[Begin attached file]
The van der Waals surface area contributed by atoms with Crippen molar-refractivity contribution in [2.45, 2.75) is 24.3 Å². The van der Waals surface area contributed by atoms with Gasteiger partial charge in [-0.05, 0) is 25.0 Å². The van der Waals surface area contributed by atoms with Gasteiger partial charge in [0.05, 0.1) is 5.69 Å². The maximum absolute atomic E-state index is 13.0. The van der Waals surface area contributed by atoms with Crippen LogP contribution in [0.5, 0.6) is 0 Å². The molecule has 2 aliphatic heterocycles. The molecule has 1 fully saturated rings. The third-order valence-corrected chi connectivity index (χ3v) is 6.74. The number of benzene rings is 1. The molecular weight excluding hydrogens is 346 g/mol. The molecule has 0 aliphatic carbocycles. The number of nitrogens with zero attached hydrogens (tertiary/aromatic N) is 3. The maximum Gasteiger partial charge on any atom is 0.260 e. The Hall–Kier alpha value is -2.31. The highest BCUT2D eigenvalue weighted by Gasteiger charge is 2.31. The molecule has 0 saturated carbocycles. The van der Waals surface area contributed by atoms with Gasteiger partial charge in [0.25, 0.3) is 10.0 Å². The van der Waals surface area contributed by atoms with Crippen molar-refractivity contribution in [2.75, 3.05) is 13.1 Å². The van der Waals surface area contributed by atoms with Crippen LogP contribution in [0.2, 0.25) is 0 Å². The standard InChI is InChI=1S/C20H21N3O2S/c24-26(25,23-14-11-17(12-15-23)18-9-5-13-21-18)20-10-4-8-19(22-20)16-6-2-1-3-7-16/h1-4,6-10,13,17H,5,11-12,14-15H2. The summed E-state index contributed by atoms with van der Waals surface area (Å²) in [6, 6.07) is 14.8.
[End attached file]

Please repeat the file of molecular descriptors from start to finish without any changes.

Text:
The van der Waals surface area contributed by atoms with Crippen molar-refractivity contribution in [2.45, 2.75) is 24.3 Å². The van der Waals surface area contributed by atoms with Gasteiger partial charge in [-0.05, 0) is 25.0 Å². The van der Waals surface area contributed by atoms with Gasteiger partial charge in [0.05, 0.1) is 5.69 Å². The maximum absolute atomic E-state index is 13.0. The van der Waals surface area contributed by atoms with Crippen LogP contribution in [0.5, 0.6) is 0 Å². The molecule has 2 aliphatic heterocycles. The molecule has 1 fully saturated rings. The third-order valence-corrected chi connectivity index (χ3v) is 6.74. The number of benzene rings is 1. The molecular weight excluding hydrogens is 346 g/mol. The molecule has 0 aliphatic carbocycles. The number of nitrogens with zero attached hydrogens (tertiary/aromatic N) is 3. The maximum Gasteiger partial charge on any atom is 0.260 e. The Hall–Kier alpha value is -2.31. The highest BCUT2D eigenvalue weighted by Gasteiger charge is 2.31. The molecule has 0 saturated carbocycles. The van der Waals surface area contributed by atoms with Gasteiger partial charge in [0.25, 0.3) is 10.0 Å². The van der Waals surface area contributed by atoms with Crippen molar-refractivity contribution in [2.75, 3.05) is 13.1 Å². The van der Waals surface area contributed by atoms with Crippen LogP contribution in [0.2, 0.25) is 0 Å². The standard InChI is InChI=1S/C20H21N3O2S/c24-26(25,23-14-11-17(12-15-23)18-9-5-13-21-18)20-10-4-8-19(22-20)16-6-2-1-3-7-16/h1-4,6-10,13,17H,5,11-12,14-15H2. The summed E-state index contributed by atoms with van der Waals surface area (Å²) in [6, 6.07) is 14.8.